Hepatitis C Initiative
HEP C Initiative
ISPUP; Centre for Interdisciplinary Addiction Research (CIAR), University of Hamburg, Germany
Viral hepatitis affects more than half a billion people worldwide and is a major public health problem in Europe, where it disproportionately affects injecting drug users. On average, 60% of injecting drug users (IDUs) are estimated to have hepatitis C, and in several countries the vast majority, over 90% of people who inject drugs (PWID), are believed to be living with hepatitis C.
The project brings together more than 30 organisations networks, grass root organisations, NGO\'s, health institutes and universities all of them working in the field of infection deseases. The aim of the project is, to contribute to the improvement of knowledge and capacities and to create synergy in order to rise awareness on the issue. A resource centre on hepatitis C and drug use materials will synthesise the results of project activities.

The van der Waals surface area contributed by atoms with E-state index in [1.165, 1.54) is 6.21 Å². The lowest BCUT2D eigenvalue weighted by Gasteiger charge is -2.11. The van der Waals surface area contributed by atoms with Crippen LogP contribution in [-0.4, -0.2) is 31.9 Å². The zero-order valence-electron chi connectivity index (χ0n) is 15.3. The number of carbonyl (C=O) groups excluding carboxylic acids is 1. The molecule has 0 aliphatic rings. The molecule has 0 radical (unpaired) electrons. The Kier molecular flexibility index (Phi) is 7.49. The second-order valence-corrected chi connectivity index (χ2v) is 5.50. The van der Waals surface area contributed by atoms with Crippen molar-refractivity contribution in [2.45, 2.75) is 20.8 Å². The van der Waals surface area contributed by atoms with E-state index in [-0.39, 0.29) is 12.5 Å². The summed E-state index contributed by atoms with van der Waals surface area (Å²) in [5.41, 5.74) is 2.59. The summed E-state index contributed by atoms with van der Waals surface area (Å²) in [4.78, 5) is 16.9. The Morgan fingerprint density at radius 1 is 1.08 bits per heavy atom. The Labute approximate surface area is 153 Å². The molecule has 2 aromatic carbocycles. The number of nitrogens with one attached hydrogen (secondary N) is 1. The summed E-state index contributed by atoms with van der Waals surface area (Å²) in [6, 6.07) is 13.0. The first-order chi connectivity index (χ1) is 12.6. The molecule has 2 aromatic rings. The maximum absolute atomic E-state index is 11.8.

In particular, we will work on the following action points:Need for action on the practical level: Evidence shows, that testing for HCV and referral to HCV treatment are -among others - key interventions for the prevention of hepatitis. There is a need to improve a pragmatic prevention approach in services frequented by active drug users and to analyse barriers and obstacles to treatment uptake.Need to review and summarise current evidence and knowledge: The literature on HCV issues, including epidemiology, diagnosis, treatment, prevention programmes, screening programmes and societal attitudes varies considerably and is not always easily accessible for stakeholders in the field.Need for peer involvement and peer training : Peer involvement at an early stage has the potential to prevent new infections, promote testing for those who have been exposed to risks, and support and inform people for whom treatment is an option. Capacity building and training is a crucial pre-requisite for effective peer involvement activities.Need for political leadership : Although the great majority of governments in Europe is aware of the alarming data in regard to hepatitis C, policy responses to the epidemic and to the needs for interventions in the field of prevention, diagnosis, care and treatment, are insufficient.